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Why is Sweden seeing ‘biggest drop in house prices since Lehman’?

Housing prices in Sweden are dropping much faster than most experts predicted, with one analyst calling it "the biggest drop since the Lehman crash". How long prices continue to fall for and how should buyers and sellers react?

Why is Sweden seeing 'biggest drop in house prices since Lehman'?
Apartments on Kungsholmen in Central Stockholm. Photo: Fredrik Persson/TT

How fast have house prices in Sweden been falling? 

Property prices have been dropping considerably faster than most analysts expected.

“We are on the way to having an extremely dramatic half year,” Nordea’s analyst, Gustav Helgesson, told TT. “It was expected that they would go down, but this is still very dramatic. In one month, we’ve had the biggest fall since the Lehman crash.” 

Stockholm is where the falling trend has hit the hardest, with property prices dropping around 8 percent over the last three months.

Historically, prices are lower and more volatile during the summer months and if you take this into account, the drop is only 2.2 percent. 

What’s driving the fall in prices? 

House buyers in Sweden have just witnessed “one of the biggest increase in interest rates for households in modern times”, Helgesson pointed out, adding that his bank did not expect interest rates to drop anytime soon. Their forecast is instead that the policy rate will be at 2 percent by the end of year, a substantial increase from today’s 0.75 percent.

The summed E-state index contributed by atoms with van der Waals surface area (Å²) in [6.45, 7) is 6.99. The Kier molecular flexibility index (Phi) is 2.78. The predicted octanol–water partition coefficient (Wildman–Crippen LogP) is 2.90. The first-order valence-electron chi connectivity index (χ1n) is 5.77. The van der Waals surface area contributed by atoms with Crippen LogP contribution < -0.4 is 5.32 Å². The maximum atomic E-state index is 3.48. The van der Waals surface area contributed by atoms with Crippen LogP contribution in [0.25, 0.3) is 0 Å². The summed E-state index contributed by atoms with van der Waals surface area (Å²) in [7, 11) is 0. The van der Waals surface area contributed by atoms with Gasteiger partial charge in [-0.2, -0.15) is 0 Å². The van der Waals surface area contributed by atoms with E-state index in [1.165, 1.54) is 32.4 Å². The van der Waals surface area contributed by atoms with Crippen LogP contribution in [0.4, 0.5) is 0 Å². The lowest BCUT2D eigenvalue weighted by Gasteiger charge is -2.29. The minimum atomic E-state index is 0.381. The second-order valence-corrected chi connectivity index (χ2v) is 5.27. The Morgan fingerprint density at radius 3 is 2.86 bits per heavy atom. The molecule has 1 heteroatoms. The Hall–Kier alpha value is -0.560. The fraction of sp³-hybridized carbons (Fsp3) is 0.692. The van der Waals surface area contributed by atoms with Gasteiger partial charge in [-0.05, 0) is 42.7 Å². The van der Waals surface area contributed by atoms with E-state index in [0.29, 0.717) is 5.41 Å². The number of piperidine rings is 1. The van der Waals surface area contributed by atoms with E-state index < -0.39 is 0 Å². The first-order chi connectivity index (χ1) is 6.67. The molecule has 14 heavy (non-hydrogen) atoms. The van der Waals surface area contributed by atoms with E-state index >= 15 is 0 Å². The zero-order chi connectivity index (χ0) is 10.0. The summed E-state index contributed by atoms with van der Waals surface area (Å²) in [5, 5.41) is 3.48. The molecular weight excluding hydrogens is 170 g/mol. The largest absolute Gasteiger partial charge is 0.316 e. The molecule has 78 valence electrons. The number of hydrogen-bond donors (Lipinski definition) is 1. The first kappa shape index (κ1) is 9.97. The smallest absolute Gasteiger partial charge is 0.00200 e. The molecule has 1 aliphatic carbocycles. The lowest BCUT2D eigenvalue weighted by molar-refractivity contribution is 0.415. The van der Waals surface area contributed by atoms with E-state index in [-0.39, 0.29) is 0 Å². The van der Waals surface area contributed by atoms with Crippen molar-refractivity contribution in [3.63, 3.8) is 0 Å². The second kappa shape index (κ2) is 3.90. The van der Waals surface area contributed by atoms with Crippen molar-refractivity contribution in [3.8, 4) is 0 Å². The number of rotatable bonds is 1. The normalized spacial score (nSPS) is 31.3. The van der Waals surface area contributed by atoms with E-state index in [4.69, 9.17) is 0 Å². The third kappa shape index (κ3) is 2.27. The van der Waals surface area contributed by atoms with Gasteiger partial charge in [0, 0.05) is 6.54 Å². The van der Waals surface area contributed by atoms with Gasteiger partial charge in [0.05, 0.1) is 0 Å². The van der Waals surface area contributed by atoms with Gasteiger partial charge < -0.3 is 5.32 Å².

Nordea now believes that the drop in property prices will continue, and that towards the end of next year, prices could drop by 10 percent, more even than in March. 

According to Robert Bergqvist, senior economist at Swedish bank SEB, the price drop is bigger than analysts originally anticipated: “Obviously the interest rate hikes have had a very big effect,” he said. “People believe this is the end of low interest rates, and then there’s also a continuing worry over inflation”. 

According to an indicator published by Sweden’s SEB bank, only 31 percent of those interviewed believed that prices would continue to rise in the coming year, an 11 percent decrease on last month. Around half of those interviewed believed instead that prices would fall.

“We are heading towards a very dramatic six months, or at least until the end of the year. Housing prices are depressed, interest rates have a lot of power and in the short term, rates have not increased as much as they are going to”, Helgesson said. 

So could the falls be permanent, or at least take years to recover? 

Prices are unlikely to stay this low for very many years, Bergqvist said, pointing to the continuing housing shortage in Sweden. 

In SEB’s survey, 204 out of 290 reported that there was shortage in the housing market in May. This could lead to price increases in the future unless new housing is built, he predicted. 

“It is not necessarily positive: if there are no building developments, there is also a loss of growth and people can’t move into places where jobs are available. Our demographics show that we must continue building, otherwise prices will stay high”, he said.